Concert preview: Yob at Ace of Cups
Yob bassist Aaron Rieseberg didn't think anything of it when singer and guitarist Mike Scheidt canceled the Oregon band's weekly Sunday practice in January 2017, citing stomach pains.
The next day, however, Rieseberg was stunned when he and drummer Travis Foster received a text message from Scheidt informing the pair that he was about to undergo emergency surgery caused by a rupture of his diverticulitis, a painful, potentially fatal abdominal disease where pockets of the colon become infected; when ruptured, bacteria floods from the colon onto nearby organs. Following a series of life-saving surgeries, a subsequent MRSA infection again almost killed the singer. In the weeks that followed, Scheidt wrote feverishly from his hospital bed, uncertain if he'd live long enough to record anything he was sketching out.
Even after Scheidt recovered his health, there was a window when his ability to return to the band, and thus its continued existence, remained an open question.
“You're not thinking of it in that moment, but we had no clue if we would ever even play again,” said Rieseberg, who joins his bandmates for a sold-out concert at Ace of Cups on Thursday, March 28. “Throughout Mike's healing process I was thinking, ‘Maybe I'm going back to school. Maybe I'm looking at a different career.' … I mean, I'll always play music, but you start wondering what you're going to do to pay the bills.”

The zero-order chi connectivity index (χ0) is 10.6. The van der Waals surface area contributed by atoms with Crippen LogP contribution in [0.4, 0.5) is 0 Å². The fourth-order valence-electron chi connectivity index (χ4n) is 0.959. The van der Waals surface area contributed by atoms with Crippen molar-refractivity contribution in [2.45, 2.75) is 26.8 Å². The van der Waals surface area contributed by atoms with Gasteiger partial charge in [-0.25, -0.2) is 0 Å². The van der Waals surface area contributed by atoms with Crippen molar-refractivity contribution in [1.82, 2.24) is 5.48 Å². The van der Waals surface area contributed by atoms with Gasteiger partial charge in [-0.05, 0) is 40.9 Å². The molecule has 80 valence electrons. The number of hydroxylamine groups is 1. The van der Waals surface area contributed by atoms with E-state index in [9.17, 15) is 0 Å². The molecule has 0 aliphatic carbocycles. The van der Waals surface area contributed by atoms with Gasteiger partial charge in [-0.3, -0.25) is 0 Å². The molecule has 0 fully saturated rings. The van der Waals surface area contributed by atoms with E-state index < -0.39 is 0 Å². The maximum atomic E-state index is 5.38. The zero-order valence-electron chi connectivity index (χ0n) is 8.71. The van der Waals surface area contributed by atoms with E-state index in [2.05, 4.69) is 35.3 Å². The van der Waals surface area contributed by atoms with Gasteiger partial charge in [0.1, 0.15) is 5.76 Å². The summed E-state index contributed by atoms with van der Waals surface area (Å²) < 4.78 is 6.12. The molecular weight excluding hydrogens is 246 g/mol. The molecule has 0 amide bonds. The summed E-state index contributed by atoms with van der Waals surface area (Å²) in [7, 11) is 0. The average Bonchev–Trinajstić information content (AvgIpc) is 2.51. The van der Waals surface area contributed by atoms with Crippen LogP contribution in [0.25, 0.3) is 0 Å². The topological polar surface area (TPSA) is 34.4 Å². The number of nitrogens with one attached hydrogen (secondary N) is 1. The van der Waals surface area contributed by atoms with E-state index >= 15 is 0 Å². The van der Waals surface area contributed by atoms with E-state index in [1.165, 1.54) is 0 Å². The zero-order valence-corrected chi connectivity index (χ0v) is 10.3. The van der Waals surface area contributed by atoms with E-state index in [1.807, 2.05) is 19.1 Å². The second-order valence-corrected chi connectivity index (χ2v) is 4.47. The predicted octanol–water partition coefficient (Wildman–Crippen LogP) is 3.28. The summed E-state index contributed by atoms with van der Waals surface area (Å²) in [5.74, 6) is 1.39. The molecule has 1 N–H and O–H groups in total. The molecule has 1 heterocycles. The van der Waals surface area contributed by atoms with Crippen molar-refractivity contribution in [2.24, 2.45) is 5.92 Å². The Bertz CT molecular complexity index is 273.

Over time, though, the band returned in stages, starting with a few loose practices and then incorporating writing and recording sessions, which led to Yob's 2018 album,Our Raw Heart(Relapse Records).
“When we had our first practice back together, Mike still wasn't singing because he was afraid he was going to herniate or tear something where he had the surgery, so I was like, ‘OK, let's just see how it feels to play,'” Rieseberg said. “We started fleshing out ideas and talking about all this material, and week by week it became clear … we'd be able to continue.”
This struggle is documented in harrowing form onOur Raw Heart, which the trio briefly considered expanding into a double album, one LP containing earth-crushing rock tunes and a second consisting of airier, more atmospheric cuts, before reining it in. Throughout, lyrics reference Scheidt's near-death experience — “From holes in my gut/To love from miracles,” he sings on the majestic title track — while the music swings from the crypt to the cosmos, the album closing with an extended guitar coda that plays like a musical ascension.
“I think this was a very vulnerable, exposed record,” Rieseberg said. “Clearing the Path [to Ascend, from 2014,] was pretty massive and dark, and with this one we were going for a brighter, more airy sound, for a number of reasons. … We were thrilled that we'd still get to play together and tour, and that Mike can stay healthy and do that. And there's definitely still so much more music in us. It gave us a ton of hope of what's to come.”
7 p.m. Thursday, March 28
2619 N. High St., Old North
ALSO PLAYING: Voivoid, Amenra